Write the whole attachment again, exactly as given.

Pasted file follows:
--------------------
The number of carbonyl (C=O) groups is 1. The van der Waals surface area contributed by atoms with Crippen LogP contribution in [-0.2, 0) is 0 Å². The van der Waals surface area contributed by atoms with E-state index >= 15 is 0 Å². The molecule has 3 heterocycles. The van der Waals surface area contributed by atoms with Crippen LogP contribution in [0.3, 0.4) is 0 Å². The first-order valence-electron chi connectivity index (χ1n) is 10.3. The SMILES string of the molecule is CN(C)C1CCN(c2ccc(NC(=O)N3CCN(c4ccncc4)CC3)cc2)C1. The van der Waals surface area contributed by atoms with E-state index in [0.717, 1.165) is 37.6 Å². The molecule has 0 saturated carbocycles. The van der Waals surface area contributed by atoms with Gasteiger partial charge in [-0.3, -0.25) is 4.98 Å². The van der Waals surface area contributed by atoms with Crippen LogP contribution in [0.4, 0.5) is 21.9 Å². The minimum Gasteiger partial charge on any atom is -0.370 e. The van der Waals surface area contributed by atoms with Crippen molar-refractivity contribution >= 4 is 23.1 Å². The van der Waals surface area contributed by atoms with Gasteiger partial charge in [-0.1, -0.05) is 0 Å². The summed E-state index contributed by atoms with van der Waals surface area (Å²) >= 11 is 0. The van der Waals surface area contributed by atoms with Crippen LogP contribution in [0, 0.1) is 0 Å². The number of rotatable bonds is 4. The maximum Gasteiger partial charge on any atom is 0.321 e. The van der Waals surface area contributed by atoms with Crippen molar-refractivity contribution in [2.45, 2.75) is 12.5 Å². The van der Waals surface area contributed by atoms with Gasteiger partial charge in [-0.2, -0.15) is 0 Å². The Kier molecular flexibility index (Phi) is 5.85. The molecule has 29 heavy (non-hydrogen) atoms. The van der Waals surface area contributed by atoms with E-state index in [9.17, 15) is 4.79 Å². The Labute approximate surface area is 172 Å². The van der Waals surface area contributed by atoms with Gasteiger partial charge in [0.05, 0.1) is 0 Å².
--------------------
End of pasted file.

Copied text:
The number of carbonyl (C=O) groups is 1. The van der Waals surface area contributed by atoms with Crippen LogP contribution in [-0.2, 0) is 0 Å². The van der Waals surface area contributed by atoms with E-state index >= 15 is 0 Å². The molecule has 3 heterocycles. The van der Waals surface area contributed by atoms with Crippen LogP contribution in [0.3, 0.4) is 0 Å². The first-order valence-electron chi connectivity index (χ1n) is 10.3. The SMILES string of the molecule is CN(C)C1CCN(c2ccc(NC(=O)N3CCN(c4ccncc4)CC3)cc2)C1. The van der Waals surface area contributed by atoms with E-state index in [0.717, 1.165) is 37.6 Å². The molecule has 0 saturated carbocycles. The van der Waals surface area contributed by atoms with Gasteiger partial charge in [-0.3, -0.25) is 4.98 Å². The van der Waals surface area contributed by atoms with Crippen LogP contribution in [0.4, 0.5) is 21.9 Å². The minimum Gasteiger partial charge on any atom is -0.370 e. The van der Waals surface area contributed by atoms with Crippen molar-refractivity contribution >= 4 is 23.1 Å². The van der Waals surface area contributed by atoms with Gasteiger partial charge in [-0.1, -0.05) is 0 Å². The summed E-state index contributed by atoms with van der Waals surface area (Å²) >= 11 is 0. The van der Waals surface area contributed by atoms with Crippen LogP contribution in [0, 0.1) is 0 Å². The number of rotatable bonds is 4. The maximum Gasteiger partial charge on any atom is 0.321 e. The van der Waals surface area contributed by atoms with Crippen molar-refractivity contribution in [2.45, 2.75) is 12.5 Å². The van der Waals surface area contributed by atoms with Gasteiger partial charge in [-0.2, -0.15) is 0 Å². The Kier molecular flexibility index (Phi) is 5.85. The molecule has 29 heavy (non-hydrogen) atoms. The van der Waals surface area contributed by atoms with E-state index in [9.17, 15) is 4.79 Å². The Labute approximate surface area is 172 Å². The van der Waals surface area contributed by atoms with Gasteiger partial charge in [0.05, 0.1) is 0 Å².